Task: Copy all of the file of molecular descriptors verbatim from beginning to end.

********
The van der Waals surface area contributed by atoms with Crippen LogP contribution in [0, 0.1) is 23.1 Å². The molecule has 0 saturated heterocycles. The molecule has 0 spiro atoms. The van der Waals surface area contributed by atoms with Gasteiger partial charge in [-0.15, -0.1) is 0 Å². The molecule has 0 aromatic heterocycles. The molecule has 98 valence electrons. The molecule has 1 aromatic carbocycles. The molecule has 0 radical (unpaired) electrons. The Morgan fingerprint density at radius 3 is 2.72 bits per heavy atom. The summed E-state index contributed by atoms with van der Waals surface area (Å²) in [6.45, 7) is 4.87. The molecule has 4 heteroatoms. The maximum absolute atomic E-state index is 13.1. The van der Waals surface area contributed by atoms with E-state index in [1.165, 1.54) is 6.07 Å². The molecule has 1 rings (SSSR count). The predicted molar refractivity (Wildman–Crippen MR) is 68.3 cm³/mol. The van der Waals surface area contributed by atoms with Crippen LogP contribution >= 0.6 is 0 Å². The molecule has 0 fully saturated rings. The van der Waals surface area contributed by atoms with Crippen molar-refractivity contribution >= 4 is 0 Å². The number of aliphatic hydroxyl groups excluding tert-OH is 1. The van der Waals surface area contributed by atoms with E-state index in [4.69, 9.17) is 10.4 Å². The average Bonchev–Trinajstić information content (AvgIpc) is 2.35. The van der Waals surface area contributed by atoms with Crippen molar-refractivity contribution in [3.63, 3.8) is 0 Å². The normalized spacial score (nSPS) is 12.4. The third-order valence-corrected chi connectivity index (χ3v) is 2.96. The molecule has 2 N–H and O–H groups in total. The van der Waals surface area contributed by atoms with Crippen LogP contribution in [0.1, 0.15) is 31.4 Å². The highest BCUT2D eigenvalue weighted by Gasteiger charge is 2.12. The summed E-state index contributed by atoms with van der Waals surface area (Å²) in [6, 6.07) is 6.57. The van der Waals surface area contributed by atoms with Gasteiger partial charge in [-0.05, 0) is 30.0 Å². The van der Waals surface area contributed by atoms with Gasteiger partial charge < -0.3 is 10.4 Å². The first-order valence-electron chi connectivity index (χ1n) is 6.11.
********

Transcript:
The van der Waals surface area contributed by atoms with Crippen LogP contribution in [0, 0.1) is 23.1 Å². The molecule has 0 saturated heterocycles. The molecule has 0 spiro atoms. The van der Waals surface area contributed by atoms with Gasteiger partial charge in [-0.15, -0.1) is 0 Å². The molecule has 0 aromatic heterocycles. The molecule has 98 valence electrons. The molecule has 1 aromatic carbocycles. The molecule has 0 radical (unpaired) electrons. The Morgan fingerprint density at radius 3 is 2.72 bits per heavy atom. The summed E-state index contributed by atoms with van der Waals surface area (Å²) in [6.45, 7) is 4.87. The molecule has 4 heteroatoms. The maximum absolute atomic E-state index is 13.1. The van der Waals surface area contributed by atoms with E-state index in [1.165, 1.54) is 6.07 Å². The molecule has 1 rings (SSSR count). The predicted molar refractivity (Wildman–Crippen MR) is 68.3 cm³/mol. The van der Waals surface area contributed by atoms with Crippen LogP contribution >= 0.6 is 0 Å². The molecule has 0 fully saturated rings. The van der Waals surface area contributed by atoms with Crippen molar-refractivity contribution >= 4 is 0 Å². The number of aliphatic hydroxyl groups excluding tert-OH is 1. The van der Waals surface area contributed by atoms with E-state index in [4.69, 9.17) is 10.4 Å². The average Bonchev–Trinajstić information content (AvgIpc) is 2.35. The van der Waals surface area contributed by atoms with Crippen molar-refractivity contribution in [3.63, 3.8) is 0 Å². The normalized spacial score (nSPS) is 12.4. The third-order valence-corrected chi connectivity index (χ3v) is 2.96. The molecule has 2 N–H and O–H groups in total. The van der Waals surface area contributed by atoms with Crippen LogP contribution in [0.1, 0.15) is 31.4 Å². The highest BCUT2D eigenvalue weighted by Gasteiger charge is 2.12. The summed E-state index contributed by atoms with van der Waals surface area (Å²) in [6, 6.07) is 6.57. The van der Waals surface area contributed by atoms with Gasteiger partial charge in [-0.05, 0) is 30.0 Å². The van der Waals surface area contributed by atoms with Gasteiger partial charge < -0.3 is 10.4 Å². The first-order valence-electron chi connectivity index (χ1n) is 6.11.